Looking ahead to future support schemes

While ministers in all four UK nations have promised future funding for UK farmers, the details are largely unknown. It is likely the main focus will be on environmental outcomes and delivery of wider public goods, which will arguably make it easier for sheep farmers to qualify than some other sectors. Looking ahead will require keeping abreast of political developments, for example through NSA communications to its members, and knowing your business well enough to understand if the additional income is enough to justify the effort (time, cost, business impact) of meeting scheme requirements.

Andrew Keilty, Yorkshire Dales, England

Myself and my partner Hannah are involved in a ‘payment by results trial’ on our farm in Wensleydale, where we run 500 purebred Swaledale ewes. The trial is run by Defra to assess the viability of an environmental scheme that focuses on the outcome of our work to support nature, rather than what management actions are needed to achieve it.

We were keen to be involved, as it gives us flexibility to manage our land, adapting management needs according to our situation, the season and how ambitious we want to be. It is very different to Countryside Stewardship where farmers had to follow a fixed set of rules in exchange for a flat payment rate.

Each field in the trial is scored each year and a higher score leads to a higher payment rate. So while the best sites for wildlife get the highest payment, there is also an incentive for us to work with other sites as they can still attract funding if we achieve a good score. We have been participating for three years, with advice and training from Natural England and the Yorkshire Dales National Park Authority.

Of course I would prefer that the farm and stock paid their own way, but the reality is that agri-environment payments are essential to the survival of hill farmers and play a vital role in keeping important native breeds, such as the Swaledale, on the hills. It is also a way of securing more income without one or both of us having to go off the farm.

The onus is on us to do the right thing to benefit the species that the scheme is designed around. Our sheep are recognised as important environmental tools to produce the right habitat for lapwing and redshank, which need close grazed turf during the breeding season. We are also monitoring and managing rush levels, as if there is too much rush in a field the birds will not breed there.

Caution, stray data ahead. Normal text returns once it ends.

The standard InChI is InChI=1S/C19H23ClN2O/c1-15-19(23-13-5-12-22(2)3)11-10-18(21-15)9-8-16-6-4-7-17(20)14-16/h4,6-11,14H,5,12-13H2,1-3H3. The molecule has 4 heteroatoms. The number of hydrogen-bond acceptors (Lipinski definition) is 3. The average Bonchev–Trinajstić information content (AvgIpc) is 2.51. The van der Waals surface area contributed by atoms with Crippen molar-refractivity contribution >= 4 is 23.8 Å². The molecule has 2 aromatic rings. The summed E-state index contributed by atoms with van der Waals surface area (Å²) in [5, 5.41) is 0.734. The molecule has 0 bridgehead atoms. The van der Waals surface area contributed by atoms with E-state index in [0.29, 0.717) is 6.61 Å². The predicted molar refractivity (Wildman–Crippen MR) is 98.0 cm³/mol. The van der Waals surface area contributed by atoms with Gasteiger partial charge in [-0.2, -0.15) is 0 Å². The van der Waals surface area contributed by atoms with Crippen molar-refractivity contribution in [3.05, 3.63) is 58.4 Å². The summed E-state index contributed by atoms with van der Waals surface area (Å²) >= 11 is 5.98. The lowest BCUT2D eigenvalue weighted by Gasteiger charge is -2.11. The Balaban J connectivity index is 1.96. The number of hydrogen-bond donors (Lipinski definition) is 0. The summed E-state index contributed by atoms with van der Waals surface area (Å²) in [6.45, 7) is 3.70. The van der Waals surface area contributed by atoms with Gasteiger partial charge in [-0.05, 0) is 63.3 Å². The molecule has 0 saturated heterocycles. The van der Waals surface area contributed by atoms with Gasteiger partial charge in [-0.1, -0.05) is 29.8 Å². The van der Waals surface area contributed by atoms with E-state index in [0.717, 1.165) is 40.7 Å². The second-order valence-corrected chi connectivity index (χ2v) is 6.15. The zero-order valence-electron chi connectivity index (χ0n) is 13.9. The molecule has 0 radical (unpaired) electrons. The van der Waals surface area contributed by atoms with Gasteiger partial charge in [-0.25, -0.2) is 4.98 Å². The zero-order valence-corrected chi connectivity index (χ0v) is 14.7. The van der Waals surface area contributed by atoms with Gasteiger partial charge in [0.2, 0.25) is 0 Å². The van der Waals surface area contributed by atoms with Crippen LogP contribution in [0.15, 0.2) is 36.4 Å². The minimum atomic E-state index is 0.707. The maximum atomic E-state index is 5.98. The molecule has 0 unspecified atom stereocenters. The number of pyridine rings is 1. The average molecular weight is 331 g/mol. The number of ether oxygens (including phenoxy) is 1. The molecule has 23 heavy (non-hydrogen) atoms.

The scheme takes into account local knowledge and is far better than its predecessors. It is more flexible, as you can tweak the management to suit your farming system. But if you do something damaging that impacts the habitat, the score you receive will be reduced so you will receive less income from the scheme. If you do the right thing you will secure a higher score and be paid more. Everyone involved understands that and we have enjoying learning as we go. Hannah and I have certainly gained a great deal of satisfaction from our involvement and, like the other farmers involved, have become quite competitive in trying to move up the payment scale!

My understanding is that the first three years of the pilot have been positive and the approach is being considered as a real contender for boosting the effectiveness of future environmental schemes. I certainly hope that is the case.

Background info: Defra is running a programme of trials to explore how different aspects of the future Environmental Land Management scheme might work once it is rolled out in England from 2024. Wales, Scotland and Northern Ireland are responsible for developing their own policies and alternatives.

More information

Enjoy in the comfort of your own home or listen-on-the-go as Dr Louise Moon of the Black Mountains Land Use Partnership (BMLUP) looks at balancing production with environmental projects. BMLUP brings together farmers and land users in South East Wales to work together on grazing, access, wildlife, ecology, field sports, forestry and water management.


Andrew Keilty.
Andrew Keilty.
Dr Louise Moon.
Dr Louise Moon.